- - - - -
Robert Mugabe vowed to go ahead with the presidential run-off today in the face of accusations that the vote would bestow upon him a 90 per cent mandate as meaningless as that which Saddam Hussein once enjoyed.
Addressing his last rally before polls open for the surreal one-horse race, Mr Mugabe told supporters that he would be magnanimous in victory and willing to talk with the opposition.
“Should we emerge victorious, which I believe we will, sure we won’t be arrogant, we will . . . say ‘Let’s sit down and talk’, and talk we shall,” he told the crowd on the outskirts of Harare. “So there it is, let the MDC reject it or accept it. We will continue to rule this country in the way we believe it should be ruled. This is an African country with responsible leaders.”
The renewed offer from Mr Mugabe came in spite of the insistence of Morgan Tsvangirai that the time for talking would be over if the election went ahead. In an interview from his hiding place at the Dutch Embassy in Harare, the opposition leader told The Times that as soon as Mr Mugabe declared victory he would become the illegitimate leader of Zimbabwe. “And I will not negotiate with an illegitimate leader,” he said.
Last night Zimbabweans, many of whom work far from home, were returning to their villages and townships after receiving threatening summonses from the ruling Zanu (PF) to report before the vote. Farm workers in Chegutu, southwestern Zimbabwe, said that they had been told to arrive at polling stations at 6am, an hour before voting begins, and stay there until after the results were posted.
“If there is one MDC vote they will find that person and cut off his or her head,” Ben Freeth, a white farmer quoted his workers as telling him. “ ‘It is a serious threat’ were the words that they used to tell me.”
The same message was delivered to voters in Chiredzi, in the southeast of the country, who were handed serial numbers of their ballot papers and told that their votes would be traced and punishment meted out if they were found to have voted the “wrong way”.
Mr Tsvangirai urged his supporters not to risk further harm and obey the instructions, with reassurances that the international community would never accept Mr Mugabe’s victory. Nigeria last night joined the chorus of African nations calling for a postponement of today’s vote. “They should go,” Mr Tsvangirai said. “If they even vote for Zanu (PF), if they even vote for Mugabe, what does that change? Even if he gets 90 per cent it’s not different from Saddam Hussein, 99.9 per cent of forced voting. What difference will that make?” he told the BBC World Service.
On Wednesday night more than 300 opposition supporters had taken refuge at the South African embassy in Harare, where officials were struggling to cope. “We don’t have any facilities to take care of these people, so we are doing our best,” Willem Geerlings, an embassy spokesman, said.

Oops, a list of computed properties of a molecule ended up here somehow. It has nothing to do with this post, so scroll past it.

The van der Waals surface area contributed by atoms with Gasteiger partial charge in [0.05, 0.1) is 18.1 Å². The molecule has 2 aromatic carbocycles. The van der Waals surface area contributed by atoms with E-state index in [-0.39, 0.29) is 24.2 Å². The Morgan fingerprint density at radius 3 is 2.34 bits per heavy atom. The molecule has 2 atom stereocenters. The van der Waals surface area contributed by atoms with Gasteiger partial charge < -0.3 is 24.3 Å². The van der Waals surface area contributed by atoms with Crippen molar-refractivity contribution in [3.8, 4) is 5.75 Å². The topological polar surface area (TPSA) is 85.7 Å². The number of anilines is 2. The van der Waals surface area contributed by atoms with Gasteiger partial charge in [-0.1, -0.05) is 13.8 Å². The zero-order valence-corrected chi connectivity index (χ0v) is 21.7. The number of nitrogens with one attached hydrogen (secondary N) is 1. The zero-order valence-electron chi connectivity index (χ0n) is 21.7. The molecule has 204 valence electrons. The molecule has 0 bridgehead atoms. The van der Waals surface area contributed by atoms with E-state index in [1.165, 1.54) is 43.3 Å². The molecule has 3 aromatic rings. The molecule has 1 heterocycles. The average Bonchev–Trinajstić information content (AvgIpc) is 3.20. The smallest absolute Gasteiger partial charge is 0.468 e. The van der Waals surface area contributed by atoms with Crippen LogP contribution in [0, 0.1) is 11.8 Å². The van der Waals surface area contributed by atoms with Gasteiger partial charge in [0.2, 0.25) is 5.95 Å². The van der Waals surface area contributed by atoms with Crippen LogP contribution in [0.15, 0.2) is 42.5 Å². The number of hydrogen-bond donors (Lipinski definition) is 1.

In past weeks victims of the political violence, which has claimed at least 90 lives, have taken refuge at the office for the Movement for Democratic Change in Harare. Police raids have left the opposition unable to guarantee them sanctuary. Mr Tsvangirai was forced to flee to the Dutch Embassy on Sunday night when armed soldiers arrived at his house.
His deputy, Tendai Biti, the MDC general secretary, has been charged with treason. Mr Biti was released on bail last night from prison, but had to surrender his passport. George Sibotshiwe, Mr Tsvangirai’s spokesman, fled to Angola this week after he spotted armed men approaching the safe house where he was staying. Other top opposition officials are also in hiding, including Mr Tsvangirai’s campaign manager. The party headquarters in central Harare was abandoned after a police raid this week.
The vote has been condemned as a farce after Mr Tsvangirai’s withdrawal because of the extreme campaign of violence and intimidation waged on his supporters. Mr Tsvangirai predicted that the vote would go ahead with maximum turnout. “There will be massive frogmarching of the people to the polling stations by force,” he said. “There could be a massive turnout, not because of the will of the people but because of the role of the military and the traditional leaders to force people to these polls.”
The chance that any monitors would be able to observe such abuses seemed distant last night. The independent election observer body of Zimbabwe, which fielded 50,000 observers in March, announced that it would be unable to monitor the poll because of the threat to its staff. A statement by the independent Zimbabwe Election Support Network (ZESN) said that it was “gravely concerned about the safety of its observers given the deliberate targeting”.
Mr Tsvangirai said that he would not leave Zimbabwe after the election — as he had threatened. “I will be here, I will be here and I’ll be watching Mugabe destroy himself. It’s now very clear that this man is self-destructing,” he said.